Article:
Critical Play — a Competitive Analysis

For this critical play, I played two games: an online version of “Guess Who” and an online version of “Who Am I”. Both are similar to our game concept as they involve asking questions about the appearance or circumstances of some character towards a competitive objective. Much like our game, the previous clues build up the players’ intuition towards eventually identifying the target character. However, in our game, players are not limited by the reality of circumstantial facts (as in this variant of Who Am I) or the reality of physical characteristics (as in Guess Who) — our players are primed to identify the target characters using subjective knowledge alone.

Much like our game, both of these games employed a turn-based mechanic where each player is allowed to infer information about the target characters via some verbal exchange. Both of the games I played and the game we’re prototyping are thematically open-ended. There is no fantasy or fictional narrative being cast onto these games’ magic circles — these characters simply exist in some space of the gameboard without any context.

Both games I played promise the fun of fellowship — perhaps even fantasy — to the players. In both games, the players must embody their character (or at least their details) and convey those facts to their opponent when necessary. Opportunities for abuse is limited to the verbal exchange between players — and thus rely on the relationship between the players themselves. That said, those verbal exchanges can cause harm if used to offend and malign.

Of the two games I played, I found the variant of “Who Am I” to be MUCH more interesting and fun than “Guess Who”. Guess Who was really kind of boring — the players’ opportunity to interact is very limited. You are forced to ask very simple (read: non-engaging) questions about the character’s physical appearance. You don’t dare to venture outside the obvious and ask a question with a subjective nature, as that can cause the game to enter a bad state where the reality between the two players becomes misaligned. The game goes by very quickly, and I am thankful for that.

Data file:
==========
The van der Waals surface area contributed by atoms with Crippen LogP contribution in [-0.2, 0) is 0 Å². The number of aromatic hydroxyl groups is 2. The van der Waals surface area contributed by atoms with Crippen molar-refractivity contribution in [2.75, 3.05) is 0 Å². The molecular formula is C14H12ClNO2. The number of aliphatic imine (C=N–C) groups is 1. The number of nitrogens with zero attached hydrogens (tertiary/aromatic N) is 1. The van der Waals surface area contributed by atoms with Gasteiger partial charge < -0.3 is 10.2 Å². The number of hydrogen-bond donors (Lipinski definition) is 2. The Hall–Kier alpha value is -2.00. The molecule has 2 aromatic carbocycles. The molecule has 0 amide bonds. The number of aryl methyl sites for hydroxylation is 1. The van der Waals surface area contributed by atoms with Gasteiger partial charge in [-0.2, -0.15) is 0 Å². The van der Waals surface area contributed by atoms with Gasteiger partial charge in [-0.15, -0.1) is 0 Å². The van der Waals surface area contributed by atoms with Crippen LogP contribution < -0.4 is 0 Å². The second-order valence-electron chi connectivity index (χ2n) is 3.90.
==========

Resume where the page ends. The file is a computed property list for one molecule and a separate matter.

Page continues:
On the other hand, the version of “Who Am I” I played was pretty fun. The successive rounds of question-and-answer keeps both players actively engaged in the game. Plus, the struggle of trying to successively come up with and deliver questions that filter the possibilities of your target character makes for prime laughing material. I think the game was much more fun BECAUSE we were able to ask a range of questions to infer a number of identifying characteristics — am I human / fictional / alive / in a children’s show / a historical figure / etc. The freedom to ask whatever the player wants — the freedom to engage your creativity — is what gives the game color.

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